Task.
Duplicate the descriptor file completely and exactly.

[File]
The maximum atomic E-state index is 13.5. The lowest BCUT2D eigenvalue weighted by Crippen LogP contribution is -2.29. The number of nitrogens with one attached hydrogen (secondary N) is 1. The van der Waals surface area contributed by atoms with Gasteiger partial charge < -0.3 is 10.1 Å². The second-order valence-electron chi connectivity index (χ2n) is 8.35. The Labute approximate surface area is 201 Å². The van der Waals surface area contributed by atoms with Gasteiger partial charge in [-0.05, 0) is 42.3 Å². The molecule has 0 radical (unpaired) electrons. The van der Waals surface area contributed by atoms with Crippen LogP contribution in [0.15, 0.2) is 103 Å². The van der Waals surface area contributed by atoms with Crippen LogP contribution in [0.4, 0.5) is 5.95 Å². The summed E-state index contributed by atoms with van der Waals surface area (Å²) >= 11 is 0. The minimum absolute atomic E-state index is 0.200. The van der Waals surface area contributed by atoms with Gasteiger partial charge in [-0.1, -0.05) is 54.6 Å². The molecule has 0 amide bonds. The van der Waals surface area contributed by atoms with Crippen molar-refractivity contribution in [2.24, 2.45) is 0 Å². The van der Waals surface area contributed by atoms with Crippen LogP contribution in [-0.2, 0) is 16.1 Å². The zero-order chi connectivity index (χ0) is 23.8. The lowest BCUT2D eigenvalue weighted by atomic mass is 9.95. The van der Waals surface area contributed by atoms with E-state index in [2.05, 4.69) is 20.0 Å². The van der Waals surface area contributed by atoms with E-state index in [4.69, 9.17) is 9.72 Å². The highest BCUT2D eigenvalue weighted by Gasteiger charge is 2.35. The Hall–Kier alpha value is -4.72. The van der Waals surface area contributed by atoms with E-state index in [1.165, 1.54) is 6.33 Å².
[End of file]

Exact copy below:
The maximum atomic E-state index is 13.5. The lowest BCUT2D eigenvalue weighted by Crippen LogP contribution is -2.29. The number of nitrogens with one attached hydrogen (secondary N) is 1. The van der Waals surface area contributed by atoms with Gasteiger partial charge < -0.3 is 10.1 Å². The second-order valence-electron chi connectivity index (χ2n) is 8.35. The Labute approximate surface area is 201 Å². The van der Waals surface area contributed by atoms with Gasteiger partial charge in [-0.05, 0) is 42.3 Å². The molecule has 0 radical (unpaired) electrons. The van der Waals surface area contributed by atoms with Crippen LogP contribution in [0.15, 0.2) is 103 Å². The van der Waals surface area contributed by atoms with Crippen LogP contribution in [0.4, 0.5) is 5.95 Å². The summed E-state index contributed by atoms with van der Waals surface area (Å²) >= 11 is 0. The minimum absolute atomic E-state index is 0.200. The van der Waals surface area contributed by atoms with Gasteiger partial charge in [-0.1, -0.05) is 54.6 Å². The molecule has 0 amide bonds. The van der Waals surface area contributed by atoms with Crippen molar-refractivity contribution in [2.24, 2.45) is 0 Å². The van der Waals surface area contributed by atoms with Crippen LogP contribution in [-0.2, 0) is 16.1 Å². The zero-order chi connectivity index (χ0) is 23.8. The lowest BCUT2D eigenvalue weighted by atomic mass is 9.95. The van der Waals surface area contributed by atoms with E-state index in [2.05, 4.69) is 20.0 Å². The van der Waals surface area contributed by atoms with E-state index in [4.69, 9.17) is 9.72 Å². The highest BCUT2D eigenvalue weighted by Gasteiger charge is 2.35. The Hall–Kier alpha value is -4.72. The van der Waals surface area contributed by atoms with E-state index in [1.165, 1.54) is 6.33 Å².